"Everyone here believes that eventually we're going to score runs," said Francoeur. "That's not going to be a problem. If our pitching comes through, we'll be fine."
Santana will be fine, as long as he adds eight to 10 starts to the 25 he made last season. Oliver Perez will forever be, to be kind, unpredictable, but he has thrown better this spring. John Maine? It's a matter of his shoulder. The key is Mike Pelfrey, who regressed last season, but this spring, he has thrown 92-95 mph with a much improved slider.
"He's got the ability to throw 200 innings and win 18 games," said one Met. "If he does, we'll be fine."
If Maine doesn't hold up, the Mets may have the prospects and the reserve capital to acquire someone.
"The price during the season is usually a lot better than the price in the winter," said COO Jeff Wilpon.
Or the baseball folk may win out and send Mejia to the Minor Leagues to start for the first few weeks, with the idea that by midseason, he could fill a need in either the rotation or the bullpen.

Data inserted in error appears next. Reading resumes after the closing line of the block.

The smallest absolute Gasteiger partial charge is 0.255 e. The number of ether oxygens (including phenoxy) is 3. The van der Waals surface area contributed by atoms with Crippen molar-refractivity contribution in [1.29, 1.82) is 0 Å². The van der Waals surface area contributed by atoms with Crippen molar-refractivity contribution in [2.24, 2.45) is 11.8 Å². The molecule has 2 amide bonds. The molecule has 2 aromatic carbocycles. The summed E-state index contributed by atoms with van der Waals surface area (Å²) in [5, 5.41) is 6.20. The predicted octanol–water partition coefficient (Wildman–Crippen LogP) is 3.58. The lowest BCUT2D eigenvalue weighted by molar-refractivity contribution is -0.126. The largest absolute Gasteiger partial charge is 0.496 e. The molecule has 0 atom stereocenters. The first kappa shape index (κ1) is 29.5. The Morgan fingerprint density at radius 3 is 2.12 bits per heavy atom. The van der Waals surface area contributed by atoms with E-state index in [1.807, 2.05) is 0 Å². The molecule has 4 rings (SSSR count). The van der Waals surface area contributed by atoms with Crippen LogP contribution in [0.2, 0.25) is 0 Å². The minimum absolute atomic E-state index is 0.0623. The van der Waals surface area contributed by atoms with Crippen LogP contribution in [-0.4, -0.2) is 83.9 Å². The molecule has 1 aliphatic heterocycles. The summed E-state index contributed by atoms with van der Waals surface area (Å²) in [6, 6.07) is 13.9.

Said Minaya: "We need to play good baseball and fight through the first couple of months, and by July, we could be a pretty interesting team."
If they don't, there will be a lot of public pressure on Wilpon to sacrifice Minaya and/or Manuel.
But if Santana, Pelfrey, Wright and Bay have big Aprils, Minaya may be vindicated, and the pink eye, fish diets and Colorado surgery can be an appendix to Casey Stengel's book. The fact that, unlike the past few seasons, when they opened with grand expectations, the Mets will be picked to finish somewhere between the Marlins and Nationals may be a good thing.
"It can't get any worse than the last 12 months," said Wright. "And it can be a whole lot better."
Peter Gammons is a columnist for MLB.com and analyst for MLB Network. This story was not subject to the approval of Major League Baseball or its clubs.